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Jefferson Adams posted an article in Celiac Disease & Gluten Intolerance ResearchCeliac.com 07/08/2013 - Right now, the only way for doctors to distinguish between the complicated and uncomplicated forms of celiac disease is to use invasive methods. In an effort to find a way other than these invasive methods to distinguish between uncomplicated and complicated forms of celiac disease, a research team set out to study serum parameters in the spectrum of celiac disease The research team included Greetje J Tack, Roy LJ van Wanrooij, B Mary E Von Blomberg, Hedayat Amini, Veerle MH Coupe, Petra Bonnet, Chris JJ Mulder, and Marco WJ Schreurs. They are variously affiliated with the Departments of Epidemiology and Biostatistics, Gastroenterology and Hepatology, and Pathology of VU University Medical Centre in Amsterdam, The Netherlands, and with the Department of Immunology, Erasmus MC at theUniversity Medical Centre in Rotterdam, The Netherlands. The team's cohort study looked at the possible use of new testing methods, including IL-6, IL-8, IL-17, IL-22, sCD25, sCD27, granzyme-B, sMICA and sCTLA-4 in patients diagnosed with active celiac disease, celiac disease following a gluten-free diet, Refractory celiac disease (RCD) types I and II, and enteropathy associated T-cell lymphoma (EATL). The results showed elevated levels of the pro-inflammatory IL-8, IL-17 and sCD25 in both active celiac disease and RCDI-II. In addition, patients with RCDII showed higher serum levels of soluble granzyme-B and IL-6 compared with active celiac disease patients. They did not find any differences between RCDI and active celiac disease, or between RCDI and RCDII. However, they did find that EATL patients had higher IL-6 levels compared with all other groups. This study document a specific series of serum parameters that show that RCDII and EATL have distinct immunological features compared with uncomplicated celiac disease and RCDI. This new method of distinguishing uncomplicated and complicated forms of celiac disease might promote the development of non-invasive procedures in the future. Source: BMC Gastroenterology 2012, 12:159. doi:10.1186/1471-230X-12-159.
Jefferson Adams posted an article in Cancer, Lymphoma and Celiac DiseaseCeliac.com 11/08/2012 - T-cell lymphoma is a deadly type of cancer that is more common in people with celiac disease than in the general population. Currently, there is no cure for T-cell lymphoma, and no promising treatment exists for people who suffer from this condition. However, that may be set to change, as the results of a new study suggest that new treatments for T-cell lymphoma my be on the horizon. The study appears in the journal Clinical Lymphoma Myeloma and Leukemia. The study team included J.R. Bertino, M. Lubin, N. Johnson-Farley, W.C. Chan, L. Goodell, and S. Bhagavathi. They are affiliated with the Departments of Medicine, Pharmacology, and Pathology, Robert Wood Johnson Medical School, University of Medicine and Dentistry of New Jersey, New Brunswick, NJ. The team was attempting to address the fact that doctors treating T-cell lymphomas, especially types of T-cell lymphoma known as peripheral T-cell lymphoma (PTCL), angioimmunoblastic T-cell lymphoma (AITL), and anaplastic large cell lymphoma (ALCL) have limited treatment options and cannot cure the condition. Their study noted that a high percentage of PTCL, AITL, and ALCL, along with T-cell leukemia and T-cell lymphoblastic leukemia lack the enzyme methylthioadenosine phosphorylase (MTAP). Their published results also note that MTAP-deficient cells cannot cleave endogenous methylthioadenosine to adenine and 5-methylthioribose-1-phosphate, a precursor of methionine, and as a result have enhanced sensitivity to inhibitors of de novo purine biosynthesis. A recently introduced antifolate, pralatrexate, which has been shown to inhibit de novo purine biosynthesis, has been approved for treatment of PTCL and may have an increasing role in therapy. An alternative strategy involving coadministration of methylthioadenosine and high-dose 6-thioguanine has been proposed and may prove to be selectively toxic to MTAP-deficient uncommon lymphomas. As a result of these MTAP results, the team suggests that new therapies and treatments for T-cell lymphoma may be possible going forward. Source: Clin Lymphoma Myeloma Leuk. 2012 Oct;12(5):306-9. doi: 10.1016/j.clml.2012.07.001.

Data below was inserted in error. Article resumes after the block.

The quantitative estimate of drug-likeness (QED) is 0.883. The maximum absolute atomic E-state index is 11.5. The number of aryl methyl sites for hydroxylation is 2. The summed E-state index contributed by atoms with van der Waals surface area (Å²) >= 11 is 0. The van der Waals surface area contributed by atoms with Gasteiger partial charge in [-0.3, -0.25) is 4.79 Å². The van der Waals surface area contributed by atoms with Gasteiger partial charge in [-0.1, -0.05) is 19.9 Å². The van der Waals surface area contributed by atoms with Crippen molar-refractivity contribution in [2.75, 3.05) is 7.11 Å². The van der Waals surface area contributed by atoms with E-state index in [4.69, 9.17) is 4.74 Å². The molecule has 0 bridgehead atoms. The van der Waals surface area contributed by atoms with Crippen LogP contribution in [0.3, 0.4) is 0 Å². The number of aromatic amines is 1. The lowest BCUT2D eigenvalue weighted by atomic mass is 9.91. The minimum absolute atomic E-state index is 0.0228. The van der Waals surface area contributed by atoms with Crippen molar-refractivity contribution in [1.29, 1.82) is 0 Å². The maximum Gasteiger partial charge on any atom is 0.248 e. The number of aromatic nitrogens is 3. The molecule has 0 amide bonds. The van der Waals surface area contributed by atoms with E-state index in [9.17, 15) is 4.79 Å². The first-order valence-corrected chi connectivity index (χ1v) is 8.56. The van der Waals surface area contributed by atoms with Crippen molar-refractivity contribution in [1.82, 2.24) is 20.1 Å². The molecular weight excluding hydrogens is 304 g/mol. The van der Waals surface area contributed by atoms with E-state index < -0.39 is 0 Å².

Jefferson Adams posted an article in Celiac Disease & Gluten Intolerance ResearchPatients Diagnosed in Childhood Might Evolve toward Latency on a Normal Diet Celiac.com 05/23/2007 - The results of a study recently published in the journal Gut indicate that some people who suffer from celiac disease might not need to remain on a gluten free diet for their entire lives, and that some celiac patients might be able to safely introduce gluten containing foods without suffering a relapse. Previous Studies Showing Positive Response to Wheat Introduction in Patients with Celiac Disease are Promising, But Incomplete Several studies have shown that some patients diagnosed with celiac disease in childhood were able to remain on a gluten-containing diet after gluten challenge without suffering a relapse. However, most of these studies included a small number of patients, or followed the patients for only a short period after gluten was reintroduced into their diets. These previous studies also limited their evaluation largely to assessment of celiac disease serology and histology of duodenal biopsies, and did not attempt to identify what factors might predict the development of tolerance to gluten. Determining Long-term Response to Gluten Consumption in Celiac Disease Patients A research team made up of doctors Tamara Matysiak-Budnik (1), Georgia Malamut (1,2), Natacha Patey-Mariaud de Serre (3), Etienne Grosdidier (2), Sylvie Seguier (3), Nicole Brousse (3), Sophie Caillat-Zucman (4), Nadine Cerf-bensussan (1), Jacques Schmitz (5) and Christophe Cellier (1,2), set out to determine whether children diagnosed with celiac disease must follow a gluten free diet for life. To determine the effects of reintroducing gluten into the diets of celiac patients, the research team set out to monitor the clinical and physical progress of adult celiac patients who had been diagnosed as children, who underwent a gluten challenge, and who were asymptomatic. The study focused on a specific group of patients, all but two of whom were diagnosed as children and followed until adulthood in the Department of Pediatric Gastroenterology in Necker Hospital and thereafter at the Georges Pompidou European Hospital in Paris; after which, they were entered into a local register of adult celiac patients and were recruited for the study based on two criteria: celiac disease diagnosed in childhood; and adherence to a normal diet. The patients in the study were from 18 to 65 years old, and had been diagnosed with celiac disease in childhood. The research team recorded data in the following categories: biological parameters of malabsorption; bone mineral density; clinical celiac status; gluten intake; HLA genotype; serological markers of celiac disease; as well as histological and immuno-histochemical parameters in duodenal biopsies. Results Show 20% Long-term Latency in Celiac Patients who Eat Normal Diet Of those studied, 61 patients had returned to a normal diet, and were asymptomatic. 48 showed various degrees of villous atrophy (silent celiac disease), and 13 had no detectable atrophy (latent celiac disease) on duodenal biopsies. Compared to those with silent celiac disease, patients with latent celiac disease showed markedly less osteopenia/osteoporosis [1/9 (11%) versus 23/33 (70%), p<0.001)], and lower TcR- + intraepithelial T cell counts (38±20 vs. 55±15, p<0.01). Patients with latent celiac disease had a lower mean age at the time of their first gluten free diet compared to patients with silent celiac disease (14.4±5 vs 40.1±47 months, p<0.05). Compared to the seven control patients on a long-term gluten free diet, the latent patients did not differ significantly, except for a higher frequency of celiac disease-specific serum antibodies. However, a follow-up found that two of the patients with latent celiac disease had suffered a clinical and histological relapse. Results showed that of those patients who remained asymptomatic after the reintroduction of gluten, 20% showed long-term latency. The study concludes that some patients with celiac disease may not need to remain on a life-long gluten free diet, and that some may indeed be able to safely reintroduce gluten into their diets with no adverse effects. However, the latency patients may experience may be transient, and therefore a regular follow-up is necessary. Also, patients with silent celiac disease should remain on a gluten free diet. Participating hospitals: (1) INSERM, U793, Faculté de Médecine René Descartes, IFR94, Paris, France. (2) AP-HP, H&OCIRC;pital Européen Georges Pompidou, Department of Hepato-Gastroenterology, Paris, France. (3) AP-HP, H&OCIRC;pital Necker-Enfants Malades, Department of Pathology, Paris, France. (4) INSERM, Equipe Avenir, Faculté de Médecine René Descartes, Paris, France. (5) AP-HP, H&OCIRC;pital Necker-Enfants Malades, Department of Pediatric Gastroenterology, Paris, France. Gut 2006;13(10). Comments on this Study by Ron Hoggan This is dressed up like a new finding, but it isn't. There are a number of studies that show similar findings. Part of that problem lies in the interpretation of the biopsies, and part of the problem arises out of failing to recognize the variable nature of the disease. It has long been known to wax and wane for reasons beyond our ken. Samuel Gee (1888) and Gibbons (1889) both reported the cyclic nature of their patients symptoms. They cited a study to support the idea of a two year rule saying that relapse would usually occur within two years, yet Kuitunen P, Savilahti E, Verkasalo M., in Late mucosal relapse in a boy with coeliac disease and cows milk allergy. Acta Paediatr Scand. 1986 Mar;75(2):340-2. reported one patient who at 4.3 years on a normal diet showed normal villous architecture. It was not until a follow-up biopsy at more than 8 years of eating a gluten-containing diet that he showed villous atrophy. These findings, along with all the other studies that have shown long delays in some patients before relapsing, argue strongly for Michael N. Marsh's position that we should concentrate on treating any immune system that is sensitized to gluten with a gluten-free diet. His rectal challenge is an excellent tool for identifying such sensitized immune systems. Dr. Fines fecal antibody test probably fits into the same category. The underlying assumption is that the biopsy will identify all cases of intestinal lesion regardless of the possibility of patchy lesions that are well documented in the literature. They deal with increased IEL counts as if they were a feature of latent celiac disease when that is not the case. There are several other points on which this study falters. They admit that the latency can be transient. Unfortunately, they have not exchanged emails with people where they have returned to eating gluten and have developed an abdominal cancer. I exchanged emails with such a young man who blamed himself for having killed himself with his carelessness about his diet. How awful that was for him! Yet these authors seem to think it is quite acceptable for patients to indulge during their latency periods and only consider a diet if there is a relapse of intestinal lesion.